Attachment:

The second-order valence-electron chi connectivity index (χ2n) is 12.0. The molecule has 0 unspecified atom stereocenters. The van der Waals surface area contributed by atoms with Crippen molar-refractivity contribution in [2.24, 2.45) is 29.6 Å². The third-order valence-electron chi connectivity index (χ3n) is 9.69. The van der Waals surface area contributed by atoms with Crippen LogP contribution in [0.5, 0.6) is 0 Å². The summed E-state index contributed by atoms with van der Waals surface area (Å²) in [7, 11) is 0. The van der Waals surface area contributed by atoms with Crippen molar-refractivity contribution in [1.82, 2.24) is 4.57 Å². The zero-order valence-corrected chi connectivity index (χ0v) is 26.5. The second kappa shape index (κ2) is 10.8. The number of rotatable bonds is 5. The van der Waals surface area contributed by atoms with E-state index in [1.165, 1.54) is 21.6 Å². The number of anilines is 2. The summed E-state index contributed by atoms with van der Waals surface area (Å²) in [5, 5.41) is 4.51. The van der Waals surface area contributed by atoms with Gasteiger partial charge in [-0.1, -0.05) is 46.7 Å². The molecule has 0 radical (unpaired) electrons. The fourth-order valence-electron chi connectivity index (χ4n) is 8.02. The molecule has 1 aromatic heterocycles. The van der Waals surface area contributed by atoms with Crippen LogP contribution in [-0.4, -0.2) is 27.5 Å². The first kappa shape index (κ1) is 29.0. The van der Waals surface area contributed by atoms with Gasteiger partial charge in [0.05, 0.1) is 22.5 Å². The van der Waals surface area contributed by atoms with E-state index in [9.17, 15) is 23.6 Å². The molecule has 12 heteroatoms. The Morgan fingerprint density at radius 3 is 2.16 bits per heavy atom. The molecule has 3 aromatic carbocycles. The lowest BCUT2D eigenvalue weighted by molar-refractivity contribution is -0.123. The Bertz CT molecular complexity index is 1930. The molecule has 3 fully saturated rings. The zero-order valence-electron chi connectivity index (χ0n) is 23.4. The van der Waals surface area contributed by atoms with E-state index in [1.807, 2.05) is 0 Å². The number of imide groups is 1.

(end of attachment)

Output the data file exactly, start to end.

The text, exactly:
The second-order valence-electron chi connectivity index (χ2n) is 12.0. The molecule has 0 unspecified atom stereocenters. The van der Waals surface area contributed by atoms with Crippen molar-refractivity contribution in [2.24, 2.45) is 29.6 Å². The third-order valence-electron chi connectivity index (χ3n) is 9.69. The van der Waals surface area contributed by atoms with Crippen LogP contribution in [0.5, 0.6) is 0 Å². The summed E-state index contributed by atoms with van der Waals surface area (Å²) in [7, 11) is 0. The van der Waals surface area contributed by atoms with Crippen molar-refractivity contribution in [1.82, 2.24) is 4.57 Å². The zero-order valence-corrected chi connectivity index (χ0v) is 26.5. The second kappa shape index (κ2) is 10.8. The number of rotatable bonds is 5. The van der Waals surface area contributed by atoms with E-state index in [1.165, 1.54) is 21.6 Å². The number of anilines is 2. The summed E-state index contributed by atoms with van der Waals surface area (Å²) in [5, 5.41) is 4.51. The van der Waals surface area contributed by atoms with Gasteiger partial charge in [-0.1, -0.05) is 46.7 Å². The molecule has 0 radical (unpaired) electrons. The fourth-order valence-electron chi connectivity index (χ4n) is 8.02. The molecule has 1 aromatic heterocycles. The van der Waals surface area contributed by atoms with Crippen LogP contribution in [-0.4, -0.2) is 27.5 Å². The first kappa shape index (κ1) is 29.0. The van der Waals surface area contributed by atoms with Gasteiger partial charge in [0.05, 0.1) is 22.5 Å². The van der Waals surface area contributed by atoms with E-state index in [9.17, 15) is 23.6 Å². The molecule has 12 heteroatoms. The Morgan fingerprint density at radius 3 is 2.16 bits per heavy atom. The molecule has 3 aromatic carbocycles. The lowest BCUT2D eigenvalue weighted by molar-refractivity contribution is -0.123. The Bertz CT molecular complexity index is 1930. The molecule has 3 fully saturated rings. The zero-order valence-electron chi connectivity index (χ0n) is 23.4. The van der Waals surface area contributed by atoms with E-state index in [1.807, 2.05) is 0 Å². The number of imide groups is 1.